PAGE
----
Tuesday, 23 February 2010

Vanessa Redgrave, the prince and that curtsey

It was disconcerting to see Vanessa Redgrave's deep curtsey to Prince William at the Baftas. She didn't quite kiss the ground on which he stood but an inch lower and she would have got her nose dirty.

'Is she taking the piss?' asked the person with whom I was watching her receive this year's Academy Fellowship. 'I don't think so,' I replied as the woman who was once the most famous Trotskyist in Britain turned to young Billy and fawned: 'I would like to say, your Royal Highness, how much I admire your father for his intelligence, humility and kindness.'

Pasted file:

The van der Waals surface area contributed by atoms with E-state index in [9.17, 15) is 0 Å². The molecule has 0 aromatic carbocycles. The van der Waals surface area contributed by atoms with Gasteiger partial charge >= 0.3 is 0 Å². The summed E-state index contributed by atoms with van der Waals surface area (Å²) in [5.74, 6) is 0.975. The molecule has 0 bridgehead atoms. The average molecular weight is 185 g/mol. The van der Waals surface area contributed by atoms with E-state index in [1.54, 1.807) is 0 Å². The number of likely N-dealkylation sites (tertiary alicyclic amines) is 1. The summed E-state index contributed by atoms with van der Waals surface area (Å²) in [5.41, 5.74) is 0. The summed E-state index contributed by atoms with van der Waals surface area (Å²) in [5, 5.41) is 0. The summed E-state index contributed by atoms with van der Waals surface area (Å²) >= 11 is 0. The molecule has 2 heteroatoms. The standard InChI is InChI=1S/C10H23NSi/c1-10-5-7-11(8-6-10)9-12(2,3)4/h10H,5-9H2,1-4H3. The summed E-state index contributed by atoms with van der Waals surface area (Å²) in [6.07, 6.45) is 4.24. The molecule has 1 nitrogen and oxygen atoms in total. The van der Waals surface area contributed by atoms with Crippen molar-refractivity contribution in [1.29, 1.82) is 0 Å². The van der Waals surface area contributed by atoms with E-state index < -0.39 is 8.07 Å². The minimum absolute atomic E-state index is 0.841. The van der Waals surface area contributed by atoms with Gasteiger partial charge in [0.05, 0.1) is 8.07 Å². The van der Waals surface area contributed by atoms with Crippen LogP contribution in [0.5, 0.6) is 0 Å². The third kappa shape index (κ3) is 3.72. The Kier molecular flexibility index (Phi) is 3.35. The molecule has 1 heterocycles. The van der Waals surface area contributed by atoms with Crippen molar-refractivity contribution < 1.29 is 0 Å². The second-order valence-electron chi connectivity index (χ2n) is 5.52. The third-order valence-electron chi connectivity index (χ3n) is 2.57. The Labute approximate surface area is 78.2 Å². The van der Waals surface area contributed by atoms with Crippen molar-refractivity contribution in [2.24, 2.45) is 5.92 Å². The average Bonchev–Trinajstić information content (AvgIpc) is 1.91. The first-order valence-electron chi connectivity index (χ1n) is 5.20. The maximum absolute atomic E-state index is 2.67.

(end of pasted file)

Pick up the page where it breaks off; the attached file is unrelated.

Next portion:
Was this really the same woman who for years was one of the leading lights in the Workers Revolutionary Party, and who created an uproar at the 1978 Oscars with an acceptance speech (for best supporting actress in Julia) that laid into 'Zionist hoodlums'?

An interview with Redgrave in the Daily Telegraph before the Baftas suggested that 'like the Prince of Wales, her high-mindedness comes from her status as royalty – in this case theatrical'. That may explain her affinity with the royals, despite her reputation as a radical. So too might the pioneering example of Princess Diana in her support for AIDS charities, since Redgrave's first husband, Tony Richardson (the father of Natasha, Redgrave's beloved daughter, who died in a skiing accident last year), died of AIDS-related illnesses in 1991.

But did she have to curtsey quite so low?

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